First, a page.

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UC San Diego Receives Hefty Crypto Gift

Summary:
The University of California in San Diego has been gifted million in crypto by the Balvi Filantropic Fund, run by Ethereum co-founder Vitalik Buterin. It’s easily one of the largest digital currency donations to ever be made to a school. The money will be put towards a program in which the school will perform research on aerosols. UC San Diego Is Getting a Lot of Crypto Funds Buterin mentioned in a statement: Over the last several years, it has become abundantly apparent that we need more open-source scientific research to better understand airborne pathogens and pollutants and how they affect us. I am pleased to support the creation of this new institute at UC San Diego, which will work to grow our scientific knowledge about airborne disease and share it freely,

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The University of California in San Diego has been gifted $15 million in crypto by the Balvi Filantropic Fund, run by Ethereum co-founder Vitalik Buterin. It’s easily one of the largest digital currency donations to ever be made to a school. The money will be put towards a program in which the school will perform research on aerosols.

UC San Diego Is Getting a Lot of Crypto Funds

Buterin mentioned in a statement:

Over the last several years, it has become abundantly apparent that we need more open-source scientific research to better understand airborne pathogens and pollutants and how they affect us. I am pleased to support the creation of this new institute at UC San Diego, which will work to grow our scientific knowledge about airborne disease and share it freely, enabling changes to infrastructure and policy that benefit people around the globe.

The program, specifically, will be looking into aerosolized pathogens and their impacts. This will include allergies, asthma, and COVID-19. Chancellor Pradeep K. Khosla was pleased with the gift, commenting:

At UC San Diego, we translate discoveries into solutions. This generous, visionary gift will empower our world-class scientists and researchers to conduct collaborative, interdisciplinary studies of airborne diseases and pollutants with the potential to drive new discoveries to improve human health all for the greater good.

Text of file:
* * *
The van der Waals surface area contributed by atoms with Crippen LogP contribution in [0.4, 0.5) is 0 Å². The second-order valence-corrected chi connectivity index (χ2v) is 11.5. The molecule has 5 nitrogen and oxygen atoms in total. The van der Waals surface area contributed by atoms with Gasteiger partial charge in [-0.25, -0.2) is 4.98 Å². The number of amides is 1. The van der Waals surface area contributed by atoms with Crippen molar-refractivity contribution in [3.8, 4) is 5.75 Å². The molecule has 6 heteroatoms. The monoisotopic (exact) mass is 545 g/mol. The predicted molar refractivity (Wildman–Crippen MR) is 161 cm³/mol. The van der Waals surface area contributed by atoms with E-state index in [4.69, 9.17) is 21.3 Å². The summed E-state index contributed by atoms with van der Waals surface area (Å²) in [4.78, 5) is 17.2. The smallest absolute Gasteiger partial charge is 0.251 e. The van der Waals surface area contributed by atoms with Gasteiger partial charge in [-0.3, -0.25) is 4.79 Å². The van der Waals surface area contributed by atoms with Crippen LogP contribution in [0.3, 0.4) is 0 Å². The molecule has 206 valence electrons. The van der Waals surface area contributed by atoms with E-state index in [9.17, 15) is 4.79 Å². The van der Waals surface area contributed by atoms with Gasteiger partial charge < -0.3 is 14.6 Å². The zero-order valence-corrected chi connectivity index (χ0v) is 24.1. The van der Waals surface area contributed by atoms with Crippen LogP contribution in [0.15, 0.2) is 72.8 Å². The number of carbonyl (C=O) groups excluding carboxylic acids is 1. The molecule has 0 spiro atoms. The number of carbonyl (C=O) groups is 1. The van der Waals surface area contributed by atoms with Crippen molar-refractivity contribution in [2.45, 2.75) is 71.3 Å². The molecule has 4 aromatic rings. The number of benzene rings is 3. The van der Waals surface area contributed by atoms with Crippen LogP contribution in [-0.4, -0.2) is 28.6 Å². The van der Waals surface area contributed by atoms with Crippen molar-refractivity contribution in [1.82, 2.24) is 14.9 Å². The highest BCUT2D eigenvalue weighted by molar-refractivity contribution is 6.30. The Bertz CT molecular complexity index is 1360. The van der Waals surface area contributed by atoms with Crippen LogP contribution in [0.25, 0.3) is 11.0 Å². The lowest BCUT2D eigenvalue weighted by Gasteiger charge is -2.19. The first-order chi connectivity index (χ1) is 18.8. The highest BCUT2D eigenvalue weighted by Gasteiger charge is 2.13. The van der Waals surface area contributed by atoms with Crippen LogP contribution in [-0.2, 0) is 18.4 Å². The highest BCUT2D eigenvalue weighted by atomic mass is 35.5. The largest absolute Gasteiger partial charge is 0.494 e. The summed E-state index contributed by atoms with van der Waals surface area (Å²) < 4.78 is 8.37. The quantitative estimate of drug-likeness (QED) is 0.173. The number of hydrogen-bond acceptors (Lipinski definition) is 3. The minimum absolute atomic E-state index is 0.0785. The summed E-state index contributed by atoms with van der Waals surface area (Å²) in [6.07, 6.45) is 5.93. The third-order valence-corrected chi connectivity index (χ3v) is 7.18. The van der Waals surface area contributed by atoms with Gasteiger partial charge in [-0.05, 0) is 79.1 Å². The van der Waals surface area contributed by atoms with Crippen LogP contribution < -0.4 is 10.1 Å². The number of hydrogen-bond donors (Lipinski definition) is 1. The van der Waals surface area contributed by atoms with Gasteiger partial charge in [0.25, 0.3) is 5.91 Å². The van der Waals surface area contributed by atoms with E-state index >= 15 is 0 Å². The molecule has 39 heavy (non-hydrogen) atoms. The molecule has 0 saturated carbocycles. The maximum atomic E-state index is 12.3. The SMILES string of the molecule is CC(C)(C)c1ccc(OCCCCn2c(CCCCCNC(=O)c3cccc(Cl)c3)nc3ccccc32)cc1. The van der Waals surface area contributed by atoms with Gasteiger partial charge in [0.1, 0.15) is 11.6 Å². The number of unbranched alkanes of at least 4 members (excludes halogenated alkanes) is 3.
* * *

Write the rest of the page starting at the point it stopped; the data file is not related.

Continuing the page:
The program will be co-headed by Kim Prather, distinguished chair in atmospheric chemistry and distinguished professor at Scripps Institution of Oceanography and the Department of Chemistry and Biochemistry at UC San Diego. She said:

We are excited to launch this new institute that will allow us to take a multidisciplinary approach to better understand airborne transmission of disease. Working together with health care experts, infectious disease doctors, engineers, respiratory experts, and scientists, we will be developing state-of-the-art measurements and computational tools to study these problems. A major goal is to develop a better understanding of the production and sources of airborne bioparticles and how long they remain infectious… We are beginning to investigate the aerosolized pathogens from wastewater with a focus on better understanding the health effects of inhaling these bioaerosols and waterborne pollutants. This will be a new effort combining medicine, atmospheric chemistry, engineering, and public health with the goal of ultimately improving indoor air quality for all.

Using the Money Wisely

The money will also help UC San Diego monitor all future COVID activity. Rob Knight – director of the Center for Microbiome Innovation – stated:

We have made tremendous strides in advancing technology to see pathogens in the wastewater and on surfaces and look forward to extending this to the air we breathe. Improved techniques for handling low biomass samples and for simultaneous detection of genome sequences and chemicals from the same specimen, as we have been developing for our human microbiome projects, will transform our ability to understand our environmental exposures and their positive and negative impacts on our health.

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